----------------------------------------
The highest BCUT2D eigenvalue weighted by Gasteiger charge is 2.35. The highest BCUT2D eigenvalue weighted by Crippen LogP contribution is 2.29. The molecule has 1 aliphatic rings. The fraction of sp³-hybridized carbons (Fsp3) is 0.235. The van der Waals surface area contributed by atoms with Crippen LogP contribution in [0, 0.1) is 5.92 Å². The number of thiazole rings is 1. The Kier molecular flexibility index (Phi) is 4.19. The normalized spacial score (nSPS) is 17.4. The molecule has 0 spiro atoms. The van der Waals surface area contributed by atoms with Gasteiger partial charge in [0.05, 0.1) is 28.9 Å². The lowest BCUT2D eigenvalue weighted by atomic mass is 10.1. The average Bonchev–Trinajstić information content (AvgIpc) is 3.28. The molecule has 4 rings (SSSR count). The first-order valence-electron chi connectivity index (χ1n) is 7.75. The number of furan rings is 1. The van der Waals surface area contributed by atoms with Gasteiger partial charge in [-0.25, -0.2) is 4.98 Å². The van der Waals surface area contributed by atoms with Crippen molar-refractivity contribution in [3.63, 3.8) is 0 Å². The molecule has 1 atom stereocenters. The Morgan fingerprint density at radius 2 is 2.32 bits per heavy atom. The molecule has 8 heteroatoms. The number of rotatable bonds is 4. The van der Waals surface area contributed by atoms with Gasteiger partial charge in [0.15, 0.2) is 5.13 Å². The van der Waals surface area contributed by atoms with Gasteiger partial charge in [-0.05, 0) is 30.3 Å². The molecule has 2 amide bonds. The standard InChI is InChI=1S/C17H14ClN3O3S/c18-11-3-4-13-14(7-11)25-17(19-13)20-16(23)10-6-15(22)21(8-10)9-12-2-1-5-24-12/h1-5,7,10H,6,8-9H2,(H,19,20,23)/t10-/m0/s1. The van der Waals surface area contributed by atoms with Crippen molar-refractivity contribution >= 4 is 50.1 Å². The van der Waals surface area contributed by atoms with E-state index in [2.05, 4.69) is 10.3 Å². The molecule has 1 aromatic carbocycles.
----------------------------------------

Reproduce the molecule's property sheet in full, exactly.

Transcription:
The highest BCUT2D eigenvalue weighted by Gasteiger charge is 2.35. The highest BCUT2D eigenvalue weighted by Crippen LogP contribution is 2.29. The molecule has 1 aliphatic rings. The fraction of sp³-hybridized carbons (Fsp3) is 0.235. The van der Waals surface area contributed by atoms with Crippen LogP contribution in [0, 0.1) is 5.92 Å². The number of thiazole rings is 1. The Kier molecular flexibility index (Phi) is 4.19. The normalized spacial score (nSPS) is 17.4. The molecule has 0 spiro atoms. The van der Waals surface area contributed by atoms with Gasteiger partial charge in [0.05, 0.1) is 28.9 Å². The lowest BCUT2D eigenvalue weighted by atomic mass is 10.1. The average Bonchev–Trinajstić information content (AvgIpc) is 3.28. The molecule has 4 rings (SSSR count). The first-order valence-electron chi connectivity index (χ1n) is 7.75. The number of furan rings is 1. The van der Waals surface area contributed by atoms with Gasteiger partial charge in [-0.25, -0.2) is 4.98 Å². The van der Waals surface area contributed by atoms with Crippen molar-refractivity contribution in [3.63, 3.8) is 0 Å². The molecule has 1 atom stereocenters. The Morgan fingerprint density at radius 2 is 2.32 bits per heavy atom. The molecule has 8 heteroatoms. The number of rotatable bonds is 4. The van der Waals surface area contributed by atoms with Gasteiger partial charge in [0.15, 0.2) is 5.13 Å². The van der Waals surface area contributed by atoms with Gasteiger partial charge in [-0.05, 0) is 30.3 Å². The molecule has 2 amide bonds. The standard InChI is InChI=1S/C17H14ClN3O3S/c18-11-3-4-13-14(7-11)25-17(19-13)20-16(23)10-6-15(22)21(8-10)9-12-2-1-5-24-12/h1-5,7,10H,6,8-9H2,(H,19,20,23)/t10-/m0/s1. The van der Waals surface area contributed by atoms with Crippen molar-refractivity contribution >= 4 is 50.1 Å². The van der Waals surface area contributed by atoms with E-state index in [2.05, 4.69) is 10.3 Å². The molecule has 1 aromatic carbocycles.